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  5. "Kati vagyok. Hogy hívnak?"

"Kati vagyok. Hogy hívnak?"

Translation:I am Kati. What is your name?

July 1, 2016



"Hogy hívnak" and "Mi a neved". What's the difference in meaning and use?


"Hogy hívnak?" - How do they call (you)?
"Mi a neved?" - What is your name?
There is no difference in use.


So after reading the comments when I missed this the first time, I answered "what are you called"? knowing that "hivnak" has something to do with "call" verses "name." "How do they call you" is not natural in English and "what are you called" is much closer to an English expression using the term "call." Should I report it or is there some deeper meaning that I am missing?


There's no deeper meaning here. It's just a matter of who thinks what is an acceptable translation of this phrase. "How do they call you?" is literal and "What's your name?" is idiomatic. In my personal opinion "What are you called?" sounds a bit off, as if I'm asking about how people insult you.

On the other hand I think "How are you called?" would be a good alternative. It both reflects the question word hogy - how, and the use of the 3rd-person plural conjugation as a way to express passive statements.

But as I say, personal opinion. You may suggest any sentence you deem fitting. :)


The pronunciation of Hogy hívnak is so faster in the audio

The pronunciation is: [hoji ibnak]


Can "Kati" be the Hungarian equivalent of "Katie" in English?


Yes it is.


Kati is the nickname of a very common name Katalin, which is the equivalent of English Kathleen/Catherine/Catherin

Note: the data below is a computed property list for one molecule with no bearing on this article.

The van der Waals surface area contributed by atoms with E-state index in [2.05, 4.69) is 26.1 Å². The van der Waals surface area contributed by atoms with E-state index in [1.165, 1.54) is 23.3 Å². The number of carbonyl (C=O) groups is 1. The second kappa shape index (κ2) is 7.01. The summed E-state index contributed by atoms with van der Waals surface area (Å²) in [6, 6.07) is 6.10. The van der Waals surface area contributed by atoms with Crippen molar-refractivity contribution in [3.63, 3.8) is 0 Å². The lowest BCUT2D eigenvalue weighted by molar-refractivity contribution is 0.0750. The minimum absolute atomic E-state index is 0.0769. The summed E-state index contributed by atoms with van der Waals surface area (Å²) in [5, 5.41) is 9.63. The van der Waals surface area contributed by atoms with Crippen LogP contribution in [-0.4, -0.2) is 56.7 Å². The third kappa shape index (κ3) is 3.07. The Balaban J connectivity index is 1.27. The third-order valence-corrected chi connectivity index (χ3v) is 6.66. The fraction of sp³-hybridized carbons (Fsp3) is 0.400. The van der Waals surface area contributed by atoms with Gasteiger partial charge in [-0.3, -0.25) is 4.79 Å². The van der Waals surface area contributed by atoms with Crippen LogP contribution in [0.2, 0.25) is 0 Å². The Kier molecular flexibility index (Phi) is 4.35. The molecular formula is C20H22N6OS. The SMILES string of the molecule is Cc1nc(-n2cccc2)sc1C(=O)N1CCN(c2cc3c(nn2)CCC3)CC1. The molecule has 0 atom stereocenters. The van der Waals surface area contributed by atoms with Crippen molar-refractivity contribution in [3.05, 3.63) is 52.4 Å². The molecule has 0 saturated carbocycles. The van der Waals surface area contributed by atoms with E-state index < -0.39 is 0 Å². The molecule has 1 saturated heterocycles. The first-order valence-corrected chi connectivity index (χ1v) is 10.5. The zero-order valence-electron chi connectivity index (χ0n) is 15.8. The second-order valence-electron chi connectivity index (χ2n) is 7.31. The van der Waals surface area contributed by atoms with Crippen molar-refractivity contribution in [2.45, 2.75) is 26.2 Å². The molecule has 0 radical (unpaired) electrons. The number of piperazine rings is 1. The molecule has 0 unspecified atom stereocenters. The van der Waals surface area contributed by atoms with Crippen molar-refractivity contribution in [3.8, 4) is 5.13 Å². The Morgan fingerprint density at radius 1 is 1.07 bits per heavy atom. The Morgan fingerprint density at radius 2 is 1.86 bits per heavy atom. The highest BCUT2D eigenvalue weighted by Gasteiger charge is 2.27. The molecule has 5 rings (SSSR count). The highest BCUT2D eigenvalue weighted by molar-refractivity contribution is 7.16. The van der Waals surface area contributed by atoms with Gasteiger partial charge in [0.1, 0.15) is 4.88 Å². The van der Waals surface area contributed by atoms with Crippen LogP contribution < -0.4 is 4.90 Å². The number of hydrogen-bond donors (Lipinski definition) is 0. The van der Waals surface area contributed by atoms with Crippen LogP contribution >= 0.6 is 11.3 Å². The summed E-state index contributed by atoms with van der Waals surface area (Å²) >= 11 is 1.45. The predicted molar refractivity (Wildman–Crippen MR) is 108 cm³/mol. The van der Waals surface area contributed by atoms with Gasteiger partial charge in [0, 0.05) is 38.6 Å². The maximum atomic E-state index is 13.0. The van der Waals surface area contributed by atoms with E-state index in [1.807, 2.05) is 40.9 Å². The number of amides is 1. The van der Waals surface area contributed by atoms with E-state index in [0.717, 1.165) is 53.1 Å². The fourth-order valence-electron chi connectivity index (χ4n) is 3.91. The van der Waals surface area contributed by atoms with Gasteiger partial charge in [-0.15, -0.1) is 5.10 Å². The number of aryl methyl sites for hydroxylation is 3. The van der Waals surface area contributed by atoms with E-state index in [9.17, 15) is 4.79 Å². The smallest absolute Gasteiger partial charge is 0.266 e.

Magyar vagyok, nekem el lehet hinni, ez a kérdés teljesen helyes, de abban igazatok van, hogy a mi a neved és a hogy hívnak között nincs különbség


The answer they gave was "how they call you"? I used "who are you?" which is more natural in English than "what are you called"?


I'm a bit confused. Shouldn't it be "hívják" as in transitive declension?


Not all transitive verbs use the definite conjugation. :)
In this case, hívnak is used because the (implied) adressant is téged (or titeket), so a familiar 'you'. However, if you use the formal 'you' forms, önt and önöket (or magát and magukat), those follow the third-person grammar, and third-person grammar requires the use of the definite conjugation.

In summary:
Hogy hívnak téged/titeket?
Hogy hívják önt/önöket?
All of these are valid translations. And if it's clear who the adressant is, you can leave out the pronouns: "Hogy hívnak?" or "Hogy hívják?"


"I am Kati. What are you called?" This is marked incorrect. Why?


It's very unidiomatic in English. Usually you'd go for "What's your name?" or "Who are you?" You can suggest it if you want, though.


It is not uniomatic. The issue is duolingo staff trying to artifically mark down answers that are perfectly acceptable in modern English. This is a major issue with the whole app actually.


SH, why do you think the Duolingo staff would want to do that?


It is not at all unidiomatic. It is a question which in English would have the emphasis on 'you'. What are 'you' called?


What's and what is are the same in modern English. Don't grade down for using contractions.

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